Also problematic is the fact that we know the Stones will within a few years go on to become THE iconic rock and roll band, exemplifying straight-ahead, no-nonsense rocking, but are heard on "Paint It, Black" to be embracing 60s psychedelia with some unsettling enthusiasm, what with that guitar melody and the sitar and everything (not to mention the weird random comma in the title). I think Chuck Berry said it once, there is nothing less rock and roll than a sitar.

Then there is my personal history with the song, which inspired some pretentious philosophising back in my high school days. I can't be the only person who had that experience or something similar, but that doesn't make the memory any less cringe-worthy.

So can I get away with saying absolutely nothing substantive about "Paint It, Black"? I think I just did.

PS: Did you know the word was "substantive", not "substansive"? Until this very moment, I did not. I've been saying substansive my whole life, and not only has no one every corrected me, but I have never heard any one ever say the correct form, or at least I never noticed.

PPS: I should probably say something about the weird bass on the recording. Numerous sources claim that Bill Wyman not only recorded a standard electric bass track, but duplicated that by playing it on organ bass pedals (presumably a Hammond B3). I'll admit that I can't really hear the pedals because my mp3 rip is pretty muddy, but there is something there besides the bass. Also, there is that crazy slidey bass thing played at the end during the outro – that sounds like another overdub. This is what I'm talking about:

December's Children (And Everybody's) Roundup

December's Children (And Everybody's) Roundup

Side 1
1. "She Said Yeah" (Sonny Christy/Roddy Jackson) – 1:34
2. "Talkin' about You" (Chuck Berry) – 2:31
3. "You Better Move On" (Arthur Alexander) – 2:39
4. "Look What You've Done" (McKinley Morganfield) – 2:16
5. "The Singer Not the Song" (Mick Jagger/Keith Richards) – 2:22
6. "Route 66" (live) (Bobby Troup) – 2:39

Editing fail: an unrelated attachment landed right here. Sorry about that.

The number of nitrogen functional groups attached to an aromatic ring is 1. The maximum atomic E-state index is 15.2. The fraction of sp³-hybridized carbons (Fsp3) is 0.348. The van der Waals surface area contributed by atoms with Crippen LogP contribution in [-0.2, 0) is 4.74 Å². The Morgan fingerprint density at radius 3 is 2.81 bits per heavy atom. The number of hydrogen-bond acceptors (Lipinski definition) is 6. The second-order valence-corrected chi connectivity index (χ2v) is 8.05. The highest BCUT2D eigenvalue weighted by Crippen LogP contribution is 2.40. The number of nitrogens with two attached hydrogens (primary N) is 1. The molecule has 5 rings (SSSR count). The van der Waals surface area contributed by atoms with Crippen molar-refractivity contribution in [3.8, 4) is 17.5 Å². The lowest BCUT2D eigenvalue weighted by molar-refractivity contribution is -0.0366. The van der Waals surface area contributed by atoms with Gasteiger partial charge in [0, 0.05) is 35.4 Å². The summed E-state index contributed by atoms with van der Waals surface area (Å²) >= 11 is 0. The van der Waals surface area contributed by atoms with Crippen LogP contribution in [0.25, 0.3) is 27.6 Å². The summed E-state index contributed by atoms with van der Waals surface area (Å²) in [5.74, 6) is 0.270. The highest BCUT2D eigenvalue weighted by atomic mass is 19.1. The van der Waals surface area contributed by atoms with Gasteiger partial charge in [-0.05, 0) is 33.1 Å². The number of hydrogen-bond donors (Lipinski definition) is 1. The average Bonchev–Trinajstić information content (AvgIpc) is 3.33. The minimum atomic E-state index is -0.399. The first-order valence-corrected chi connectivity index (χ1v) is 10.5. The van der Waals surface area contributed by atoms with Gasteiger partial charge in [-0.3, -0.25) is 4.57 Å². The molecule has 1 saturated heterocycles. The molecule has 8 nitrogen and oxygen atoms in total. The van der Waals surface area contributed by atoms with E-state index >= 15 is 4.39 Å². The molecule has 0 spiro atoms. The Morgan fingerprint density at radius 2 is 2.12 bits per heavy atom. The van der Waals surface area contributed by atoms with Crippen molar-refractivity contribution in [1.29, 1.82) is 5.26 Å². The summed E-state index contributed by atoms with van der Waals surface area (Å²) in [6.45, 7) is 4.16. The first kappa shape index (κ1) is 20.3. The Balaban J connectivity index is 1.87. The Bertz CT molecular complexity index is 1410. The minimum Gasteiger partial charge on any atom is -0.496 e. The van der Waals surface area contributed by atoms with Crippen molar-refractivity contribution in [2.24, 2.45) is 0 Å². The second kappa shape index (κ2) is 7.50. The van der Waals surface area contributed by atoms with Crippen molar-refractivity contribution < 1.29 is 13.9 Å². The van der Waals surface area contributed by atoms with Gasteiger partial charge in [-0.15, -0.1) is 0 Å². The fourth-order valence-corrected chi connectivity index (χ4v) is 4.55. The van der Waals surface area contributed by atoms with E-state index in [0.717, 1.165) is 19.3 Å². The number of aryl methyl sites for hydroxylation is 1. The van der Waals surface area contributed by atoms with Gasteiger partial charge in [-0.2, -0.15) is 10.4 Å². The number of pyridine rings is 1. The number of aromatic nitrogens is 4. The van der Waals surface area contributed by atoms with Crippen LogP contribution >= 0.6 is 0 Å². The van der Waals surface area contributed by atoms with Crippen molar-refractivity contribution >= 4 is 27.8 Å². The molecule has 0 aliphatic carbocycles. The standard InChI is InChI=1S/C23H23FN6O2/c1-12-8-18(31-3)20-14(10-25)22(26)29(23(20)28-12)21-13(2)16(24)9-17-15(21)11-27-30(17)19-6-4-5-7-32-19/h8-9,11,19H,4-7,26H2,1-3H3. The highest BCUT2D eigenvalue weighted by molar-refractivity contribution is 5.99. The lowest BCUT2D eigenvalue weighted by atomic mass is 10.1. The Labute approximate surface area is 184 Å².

Side 2
1. "Get off of My Cloud" (Mick Jagger/Keith Richards) – 2:55
2. "I'm Free" (Mick Jagger/Keith Richards) – 2:23
3. "As Tears Go By" (Mick Jagger/Keith Richards/Andrew Loog Oldham) – 2:45
4. "Gotta Get Away" (Mick Jagger/Keith Richards) – 2:07
5. "Blue Turns to Grey" (Mick Jagger/Keith Richards) – 2:29
6. "I'm Moving On" (live) (Hank Snow) – 2:14

From Wikipedia:

December's Children (And Everybody's) is the fifth US album by The Rolling Stones, released in late 1965. Drawn largely from two days of sessions recorded in September to finish the UK Out of Our Heads album and to record their new single, "Get Off Of My Cloud", December's Children (And Everybody's) also included tracks recorded from as early as 1963.

The majority of the songs appearing on the album were written by Mick Jagger and Keith Richards, as they penned strong album cuts like "I'm Free" and "The Singer Not the Song" as well as such major hits as "As Tears Go By" and "Get off of My Cloud".

December's Children (And Everybody's) reached #4 in the US and went gold.

In August 2002 December's Children (And Everybody's) was reissued in a new remastered CD and SACD digipak by ABKCO Records.

I'm Moving On (live)

December's Children (And Everybody's)
Side 2, Track 6
"I'm Moving On" (live) (Hank Snow) – 2:14

Another one of those "live" recordings that sounds anything but. Like "Route 66", "I'm Moving On" is a serious piece of rock and roll, an almost shocking change of pace following the lame pop numbers "Gotta Get Away" and "Blue Turns to Grey". It's hard to make anything out beyond the solid slab of audience screaming (all the better to cover some sloppiness in the rhythm section, presumably), but Mick sounds great out front.

Sunday, April 20, 2008

Blue Turns to Grey

December's Children (And Everybody's)
Side 2, Track 5
"Blue Turns to Grey" – (Mick Jagger/Keith Richards) 2:29

What the hell? I thought "Gotta Get Away" was as "pop" as the Stones would ever get, but "Blue Turns to Grey" sounds like one of Spinal Tap's early 60s numbers – that is, a parody of a Beatles single. This is the strangest Stones song I have ever heard. Even though this was a period in their career when they had no established identity (ie post-crappy blues band, but pre-iconic rock and roll combo) this song is so utterly at odds with their strengths that I wonder where it came from. Something this bizarre almost has to be the idea of a studio executive.

Gotta Get Away

December's Children (And Everybody's)
Side 2, Track 4
"Gotta Get Away" – (Mick Jagger/Keith Richards) 2:07
 says this song has never been performed on stage. It's easy to hear why
– "Gotta Get Away" is an utterly generic exercise in pop songwriting, undistinguished in composition and performance.